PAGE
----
What salary do I need to buy a house?

What salary do I need to buy a house?

What salary do I need to buy a house? I struggled with that question in my 20s and it probably kept me renting a year or so longer than I really needed to be. Then again, considering the housing crisis of 2007-2008, renting a year or so longer was a small price to pay to avoid potentially making the biggest financial mistake of my life.

One of the reasons for that financial crisis was not enough people asking that question. A second reason was banks being dishonest about the answer.

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Cheap closet doors

Cheap closet doors

It’s not uncommon for fixer-upper houses to be missing closet doors, or have irreparable closet doors. I’m not sure why people beat up on their closet doors, but it seems to happen. I do know a legal bedroom has to have a closet with a door. If you need to fix a missing or busted door fast and cheap, here’s just the thing. I’m happy to share what I do when I need cheap closet doors.

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An HO scale Christmas village

Occasionally someone asks me to recommend an HO scale holiday village or HO scale Christmas village. The big-name villages are too big for HO scale trains, generally speaking, so I understand. There’s no big-name HO scale holiday village but there is a very affordable one.

I recommend Cobblestone Corners, available at Dollar Tree. Old stock is easy to find on Ebay as well.

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Pros and cons of RightTrack or SnapShot devices

Insurance companies are starting to offer discounts if you plug one of their devices, often called a RightTrack or SnapShot, into your car’s ODB2 port.

One of my college buddies asked me about them when his insurance company offered his family a 5% discount to plug these into their cars, and then make them eligible for up to another 25%. Those are compelling numbers. So what are the potential drawbacks?

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Department 56 scale: The definitive guide

Department 56 scale: The definitive guide

The Department 56 product line is rather extensive, but there are items they don’t produce and likely never will. If you want to complete your village with other items, or use Department 56 in other settings, such as a train layout, then scale might matter to you—and “Department 56 scale” is undefined. Here’s how to make sure the things you want to use together will go together, size-wise.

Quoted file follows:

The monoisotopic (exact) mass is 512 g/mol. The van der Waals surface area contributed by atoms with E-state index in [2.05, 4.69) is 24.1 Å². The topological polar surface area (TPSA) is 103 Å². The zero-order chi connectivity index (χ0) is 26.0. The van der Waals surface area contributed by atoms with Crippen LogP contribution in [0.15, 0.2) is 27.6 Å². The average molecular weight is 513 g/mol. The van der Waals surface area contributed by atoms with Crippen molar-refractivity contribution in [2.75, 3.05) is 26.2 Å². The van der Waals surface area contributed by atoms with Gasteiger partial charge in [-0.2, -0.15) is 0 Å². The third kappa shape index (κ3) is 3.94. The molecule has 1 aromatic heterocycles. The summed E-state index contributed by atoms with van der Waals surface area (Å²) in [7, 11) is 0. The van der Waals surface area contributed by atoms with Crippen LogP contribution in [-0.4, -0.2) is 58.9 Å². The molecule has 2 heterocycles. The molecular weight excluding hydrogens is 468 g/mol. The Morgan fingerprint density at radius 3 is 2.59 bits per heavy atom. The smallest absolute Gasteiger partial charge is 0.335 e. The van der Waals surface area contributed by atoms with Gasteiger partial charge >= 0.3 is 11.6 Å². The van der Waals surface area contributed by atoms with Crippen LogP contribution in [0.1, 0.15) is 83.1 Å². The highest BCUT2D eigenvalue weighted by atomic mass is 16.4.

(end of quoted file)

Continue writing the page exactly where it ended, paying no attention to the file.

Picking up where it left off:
The answer, by Department 56’s own admission, is that it varies. But since I see the question come up again and again, I’m going to tackle it. It varies, but there’s a method to it the madness.

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Why were early computers beige?

It’s a common question: Why were early computers beige? In some ways it seems a curious color choice today.

Due to their tendency to yellow with age, there’s some occasional debate over what color early home computers really were. But, having spent about a decade working with them starting with when they were new, I can tell you that the Commodore 64 was definitely a tan or beige color. It’s not terribly far off from a Sherwin-Williams color that they call Keystone Gray, or a Benjamin Moore color they call Bennington Gray. Its official color match is called RAL1019. It’s a dark beige with gray undertones. But the color definitely runs toward tan or brown much more than it runs toward the gray color of, say, an Atari XE or Atari ST computer of the mid-late 1980s.

Early computers from Apple and Atari were similar colors. They weren’t a spot-on match for the color Commodore used, but much closer to that color than to the light beige that became associated with PC clones for a couple of decades before black came into vogue.

I have no insider knowledge but I think I can provide some insight into the design choices.

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Vinyl tiles won’t stick? What to do.

Vinyl tiles won’t stick? What to do.

As I write, I’m installing self-stick vinyl tiles in an old basement as part of a project to modernize a ’70s man cave. It’s possible to run into a few problems when installing vinyl, so I thought I’d run through them, along with the solutions. When vinyl tiles won’t stick, there are ways to prevent and fix the problem.

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Microsoft looks back at MS08-067

The most infamous Microsoft patch of all time, in security circles at least, is MS08-067. As the name suggests, it was the 67th security update that Microsoft released in 2008. Less obviously, it fixed a huge problem in a file called netapi32.dll. Of course, 2008 was a long time ago in computing circles, but not far enough. I still hear stories about production servers that are missing MS08-067.

Last week, Microsoft took a look back at MS08-067, sharing some of its own war stories, including how they uncovered the vulnerability, developed a fix, and deployed it quickly. It’s unclear who besides Microsoft knew about the problem at the time, but one must assume others were aware of it and using it. They certainly were after the fall of 2008.

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